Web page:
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Publishing using Dreamweaver


Publishing using Dreamweaver

 


Before explaining the publishing process for Dreamweaver, note that Dreamweaver has an excellent help section available from within the program. Never underestimate the help section as a resource for learning how to use this program, which is a favorite among many Webmasters. There are many features of Dreamweaver which could be explained here, but would only be redundant, since there is a plethora of straightforward and easily accessible information contained in the help section of the program itself. Thus only information for setting up your site(s) for publishing is included here.

To get set up for publishing with Dreamweaver, you need to create a local site. This site defines the structure of the pages you are creating and will help you manage your site(s) whether you have one or many pages in your site(s).

Dreamweaver wisely assumes a web page is going to be part of a web site, and thus automatically takes care of some of the site management details that you would normally have to thoughtfully plan and organize yourself.

A site is a storage location for all the documents and files belonging to a web site. A local site requires a name and a local root folder, which tells Dreamweaver where you plan to store all of the site's files. You should create a separate local site for each web site you work on (one for your home space "publichtml", one for your courses "biol1130", etc.). That way you can keep sites separate and organized and managing them will be a breeze.

To create a local site:

NOTE: These instructions borrow from Dreamweaver versions 2.0, 3.0 and 4.0. There may be discrepancies between the example graphics and what you see in your particular version. The concept remains the same. Use Dreamweaver's "Help" section for additional information.

1. From the SITE view, open the Site Definition dialog box in Dreamweaver as follows: go to Site -> New Site (to create a new site) or "Define Sites" (to edit an existing site).

new or define site

2. In the Site Definition dialog box, make sure that Local Info is selected in the Category list in the left pane (see example graphic below).

3. Name your site something descriptive that will help you know which site it is (ex. my home page, biol 1130) by typing in the Site Name: field. The name of your local site is essentially a nickname that leads directly to the folder that you've defined as your local site.

Local information

4. Click the file folder to the right of the Local Root Folder field and navigate to the folder in which your site will be saved locally (ex. a folder named "web site" or something to that effect (you have to create this), on your F:/drive, your C:\ drive or on a floppy disk A:\, then click Select. (If you do use external storage for your site, such as a floppy or a zip disk, you will need it each time you work on your site, because Dreamweaver remembers where you indicated the local files are stored, and will ask for the disk if it is not available.)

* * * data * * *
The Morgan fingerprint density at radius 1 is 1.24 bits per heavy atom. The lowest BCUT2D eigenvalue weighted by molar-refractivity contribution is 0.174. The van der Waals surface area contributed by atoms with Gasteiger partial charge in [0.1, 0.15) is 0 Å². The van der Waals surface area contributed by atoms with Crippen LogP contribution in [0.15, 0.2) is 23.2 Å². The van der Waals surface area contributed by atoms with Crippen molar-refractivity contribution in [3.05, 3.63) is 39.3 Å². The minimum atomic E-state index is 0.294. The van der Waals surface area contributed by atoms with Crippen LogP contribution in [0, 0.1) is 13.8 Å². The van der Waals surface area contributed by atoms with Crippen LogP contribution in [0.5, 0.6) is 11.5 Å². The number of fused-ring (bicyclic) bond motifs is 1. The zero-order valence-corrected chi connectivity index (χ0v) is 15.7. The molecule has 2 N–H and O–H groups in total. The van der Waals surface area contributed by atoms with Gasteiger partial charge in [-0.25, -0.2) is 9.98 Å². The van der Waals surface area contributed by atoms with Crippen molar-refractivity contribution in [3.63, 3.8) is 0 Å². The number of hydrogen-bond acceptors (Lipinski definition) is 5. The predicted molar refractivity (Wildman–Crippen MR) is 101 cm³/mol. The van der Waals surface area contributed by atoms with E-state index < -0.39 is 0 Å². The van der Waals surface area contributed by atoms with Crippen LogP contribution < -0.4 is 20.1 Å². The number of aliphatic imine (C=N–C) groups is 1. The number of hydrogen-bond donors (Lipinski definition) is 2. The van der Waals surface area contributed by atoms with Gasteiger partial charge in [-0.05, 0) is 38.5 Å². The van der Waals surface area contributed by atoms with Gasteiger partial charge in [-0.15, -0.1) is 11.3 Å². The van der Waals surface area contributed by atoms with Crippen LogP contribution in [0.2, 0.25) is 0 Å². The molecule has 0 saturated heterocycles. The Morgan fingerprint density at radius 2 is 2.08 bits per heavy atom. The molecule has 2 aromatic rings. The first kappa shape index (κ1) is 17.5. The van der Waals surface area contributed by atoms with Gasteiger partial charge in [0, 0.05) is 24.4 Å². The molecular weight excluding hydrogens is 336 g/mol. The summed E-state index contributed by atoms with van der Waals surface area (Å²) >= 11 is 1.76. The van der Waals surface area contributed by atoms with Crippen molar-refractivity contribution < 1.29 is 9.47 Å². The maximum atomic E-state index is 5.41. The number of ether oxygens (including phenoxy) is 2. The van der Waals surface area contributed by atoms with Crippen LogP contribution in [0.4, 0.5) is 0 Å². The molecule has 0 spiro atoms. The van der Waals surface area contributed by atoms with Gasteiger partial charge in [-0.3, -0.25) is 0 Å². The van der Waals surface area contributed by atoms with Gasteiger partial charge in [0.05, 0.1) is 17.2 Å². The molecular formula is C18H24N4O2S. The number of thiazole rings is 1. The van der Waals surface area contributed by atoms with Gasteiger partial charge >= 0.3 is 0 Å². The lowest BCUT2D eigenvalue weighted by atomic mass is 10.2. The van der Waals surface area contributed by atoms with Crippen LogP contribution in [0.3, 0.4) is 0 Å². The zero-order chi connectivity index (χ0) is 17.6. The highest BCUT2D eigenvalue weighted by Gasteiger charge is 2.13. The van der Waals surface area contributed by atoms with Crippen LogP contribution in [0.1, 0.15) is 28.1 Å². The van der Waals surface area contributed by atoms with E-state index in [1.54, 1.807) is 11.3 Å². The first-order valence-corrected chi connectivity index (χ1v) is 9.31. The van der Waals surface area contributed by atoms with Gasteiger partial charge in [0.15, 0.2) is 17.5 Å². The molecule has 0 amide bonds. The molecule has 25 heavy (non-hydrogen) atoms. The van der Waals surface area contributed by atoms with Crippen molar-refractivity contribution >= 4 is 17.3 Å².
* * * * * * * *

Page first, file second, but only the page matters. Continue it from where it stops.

5. Enter the HTTP Address for the site (ex: http://www.roch.edu/courses/widg1100/), Select Cache: , or Enable Cache (in version 4.0). Click OK, then click Create if asked if you'd like to create a cache file for the site. Caching the files in the local site folder creates a record of existing files so Dreamweaver can quickly update links when you move, rename, or delete a file.

6. After you've completed the Local Info, select Web Server Info in the left pane, and FTP for Server Access in the right pane.

Remote Web Server Info

7. Enter webhotel.roch.edu for FTP Host (see graphic below). Choose the directory to which you are publishing on the remote server and enter it for Host Directory

(ex. publichtml/ for your personal space, biol1130/ for a biology 1130 course site, biol1130/tests/ for a sub-directory named "tests" within the biol1130 root directory, etc.).

Enter your Login (1st initial last name). And deselect Save Password for security purposes (Dreamweaver will then prompt you to enter the password when trying to publish the site).

FTP Setup

If using an older version of Dreamweaver 2.0 or 3.0, select Check In/Out, enable it and then enter a check out name. If using Dreamweaver 4.0, select "Enable File Check In and Check Out" and enter a Check Out Name. (See Below)


Click O.K. Everything should be set up so when you are in Site Files view (the built in FTP application within Dreamweaver) and you click "Connect" you should see a list of your local files (on the right) and the remote directories and files (on the left). See below.



Finally to publish a page you have just updated, save the file locally. Then in Site Files view, select the file(s) you want to publish to the Web server and click "Put" (the UP ARROW) this will transfer the file to your remote directory. Conversely, you can "Get" a file from your remote directory on the server for updating locally.

NOTE: You may also use the "Check in" or "Check out" buttons. These are essentially the same as "Put" and "Get" respectively. But the process would be similar to the library... when you want to do some work you "Check out" a book, then when you're finished, you "Check in" the book. In Dreamweaver, a checkmark will be displayed beside the file(s) you have checked out and a lock will be displayed beside the files you have checked in. This can be a helpful way to remember what you are currently working on and what you have finished working on. It also helps to prevent over-writing newer files on the web server, with older local files (if you access your site from multiple locations, such as home and work where there may be different local versions of the files).

> Publishing using an FTP client

Last Updated: October 9, 2014

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